RMCS students from Lizzie Appleby’s class

RMCS students from Lizzie Appleby’s class conduct an experiment in steam power at the Shelburne Museum.

How do you engage fourth graders in learning about Vermont history? According to Rick Marcotte Central School fourth grade teachers, Patrick Knepp, Lizzy Appleby, Megan Downing and Nicholle Eddy, and Shelburne Museum Family and Academic Programs Coordinator Mollie Davis, you make them tour guides at Shelburne Museum. This initiative, piloted this past fall, began an extensive, hands-on collaborative learning program between the school and the museum, funded with support from the PTO.

As the students study Vermont history, the partnership with Shelburne Museum has allowed the fourth graders to “get their hands dirty” and experience what it would be like to live in the 18th and 19th centuries in Vermont. The teachers and museum coordinator focused on literacy, history and science, developing lessons that would highlight the collections and support the learning happening in the classroom.

Students have learned about the jobs and roles associated with the buildings on the Shelburne Museum grounds, for example, studying what it was like to be a teacher in the 1800s. They also experimented with steam power and conducting experiments to see if they could power a small boat with only water and a candle.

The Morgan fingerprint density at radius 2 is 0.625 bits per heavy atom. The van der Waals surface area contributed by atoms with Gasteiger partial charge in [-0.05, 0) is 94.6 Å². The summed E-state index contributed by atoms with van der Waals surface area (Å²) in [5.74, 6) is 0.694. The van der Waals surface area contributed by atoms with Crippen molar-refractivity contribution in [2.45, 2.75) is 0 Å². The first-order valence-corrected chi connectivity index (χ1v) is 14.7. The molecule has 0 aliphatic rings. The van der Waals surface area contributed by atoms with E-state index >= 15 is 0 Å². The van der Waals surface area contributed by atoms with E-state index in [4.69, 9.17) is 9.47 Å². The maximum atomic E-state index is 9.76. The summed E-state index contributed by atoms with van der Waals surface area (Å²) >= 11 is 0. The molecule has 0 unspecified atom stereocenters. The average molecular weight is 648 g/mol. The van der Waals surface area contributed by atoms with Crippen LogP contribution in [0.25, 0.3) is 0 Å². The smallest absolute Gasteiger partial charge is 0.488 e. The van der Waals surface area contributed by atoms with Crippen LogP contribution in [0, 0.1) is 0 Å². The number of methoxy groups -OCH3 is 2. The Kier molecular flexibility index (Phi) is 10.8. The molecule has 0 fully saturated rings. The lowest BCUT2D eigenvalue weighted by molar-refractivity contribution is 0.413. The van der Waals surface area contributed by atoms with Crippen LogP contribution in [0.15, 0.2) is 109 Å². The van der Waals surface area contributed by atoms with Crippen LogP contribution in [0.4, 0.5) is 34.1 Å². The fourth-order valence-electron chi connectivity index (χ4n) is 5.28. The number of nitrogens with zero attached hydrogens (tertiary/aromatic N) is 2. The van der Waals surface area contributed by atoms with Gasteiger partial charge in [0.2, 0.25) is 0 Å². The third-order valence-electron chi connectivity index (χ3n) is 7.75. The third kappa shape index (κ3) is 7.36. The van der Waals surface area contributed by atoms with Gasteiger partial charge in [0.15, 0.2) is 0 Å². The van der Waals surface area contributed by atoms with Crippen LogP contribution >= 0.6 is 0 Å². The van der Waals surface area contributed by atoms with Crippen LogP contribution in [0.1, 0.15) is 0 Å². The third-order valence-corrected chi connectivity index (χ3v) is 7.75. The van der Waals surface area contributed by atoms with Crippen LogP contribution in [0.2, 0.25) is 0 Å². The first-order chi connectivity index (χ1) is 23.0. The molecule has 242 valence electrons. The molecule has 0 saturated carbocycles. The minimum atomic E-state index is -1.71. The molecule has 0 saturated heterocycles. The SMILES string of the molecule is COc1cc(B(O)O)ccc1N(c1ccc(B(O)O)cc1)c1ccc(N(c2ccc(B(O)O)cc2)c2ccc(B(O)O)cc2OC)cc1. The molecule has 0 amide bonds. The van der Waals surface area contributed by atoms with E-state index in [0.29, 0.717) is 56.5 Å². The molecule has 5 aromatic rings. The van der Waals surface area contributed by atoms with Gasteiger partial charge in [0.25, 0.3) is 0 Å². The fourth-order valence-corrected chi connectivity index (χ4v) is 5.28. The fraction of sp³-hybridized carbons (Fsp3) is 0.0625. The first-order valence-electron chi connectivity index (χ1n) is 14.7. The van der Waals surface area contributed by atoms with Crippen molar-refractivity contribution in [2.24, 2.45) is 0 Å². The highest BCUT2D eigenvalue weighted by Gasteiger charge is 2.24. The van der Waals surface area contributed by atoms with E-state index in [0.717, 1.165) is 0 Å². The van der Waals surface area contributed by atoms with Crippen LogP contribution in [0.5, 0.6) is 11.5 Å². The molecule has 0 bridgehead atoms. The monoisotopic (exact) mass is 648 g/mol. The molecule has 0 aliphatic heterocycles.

“The three states of matter are solid, liquid and gas. The Ticonderoga use all these substances,” said fourth grader Jamie Mills. “The solid is coal, the liquid is water, the gas is the steam from the fire. We made models of the Ticonderoga. We filled the toy boat up with water and lit a mini candle. We put the mini candle inside the toy boat which heated up the heat plate and, after about three minutes, it started to move around the fish tank.”

In addition to their experiences on the museum’s grounds, the students will continue their research both at the school library and with sources provided by the museum to gain a deeper understanding of Vermont history.

“We hope that students will be able to make a deeper connection to their learning and to their community,” said Davis. “But, we also hope that they have fun! It is going to be extremely exciting to see them teach other students at the end of the year.”

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